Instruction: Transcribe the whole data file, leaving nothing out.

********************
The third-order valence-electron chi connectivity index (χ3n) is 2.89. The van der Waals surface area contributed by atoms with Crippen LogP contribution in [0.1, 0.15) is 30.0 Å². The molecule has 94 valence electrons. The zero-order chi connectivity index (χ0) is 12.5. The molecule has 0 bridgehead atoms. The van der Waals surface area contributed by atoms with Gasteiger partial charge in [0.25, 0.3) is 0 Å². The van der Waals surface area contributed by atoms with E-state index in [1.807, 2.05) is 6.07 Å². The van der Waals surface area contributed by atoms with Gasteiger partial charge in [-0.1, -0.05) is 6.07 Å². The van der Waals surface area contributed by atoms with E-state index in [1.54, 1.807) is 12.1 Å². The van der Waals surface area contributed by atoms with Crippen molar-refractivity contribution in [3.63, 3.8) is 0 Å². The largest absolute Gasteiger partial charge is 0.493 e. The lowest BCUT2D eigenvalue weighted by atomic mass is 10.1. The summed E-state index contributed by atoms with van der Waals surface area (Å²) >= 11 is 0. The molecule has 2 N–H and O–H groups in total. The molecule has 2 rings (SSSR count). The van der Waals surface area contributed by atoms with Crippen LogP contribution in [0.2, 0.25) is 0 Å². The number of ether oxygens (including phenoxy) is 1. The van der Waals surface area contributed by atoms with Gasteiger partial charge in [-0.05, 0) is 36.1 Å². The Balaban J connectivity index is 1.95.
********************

The third-order valence-electron chi connectivity index (χ3n) is 2.89. The van der Waals surface area contributed by atoms with Crippen LogP contribution in [0.1, 0.15) is 30.0 Å². The molecule has 94 valence electrons. The zero-order chi connectivity index (χ0) is 12.5. The molecule has 0 bridgehead atoms. The van der Waals surface area contributed by atoms with Gasteiger partial charge in [0.25, 0.3) is 0 Å². The van der Waals surface area contributed by atoms with E-state index in [1.807, 2.05) is 6.07 Å². The van der Waals surface area contributed by atoms with Gasteiger partial charge in [-0.1, -0.05) is 6.07 Å². The van der Waals surface area contributed by atoms with E-state index in [1.54, 1.807) is 12.1 Å². The van der Waals surface area contributed by atoms with Crippen molar-refractivity contribution in [3.63, 3.8) is 0 Å². The largest absolute Gasteiger partial charge is 0.493 e. The lowest BCUT2D eigenvalue weighted by atomic mass is 10.1. The summed E-state index contributed by atoms with van der Waals surface area (Å²) >= 11 is 0. The molecule has 2 N–H and O–H groups in total. The molecule has 2 rings (SSSR count). The van der Waals surface area contributed by atoms with Crippen LogP contribution in [0.2, 0.25) is 0 Å². The number of ether oxygens (including phenoxy) is 1. The van der Waals surface area contributed by atoms with Gasteiger partial charge in [-0.05, 0) is 36.1 Å². The Balaban J connectivity index is 1.95.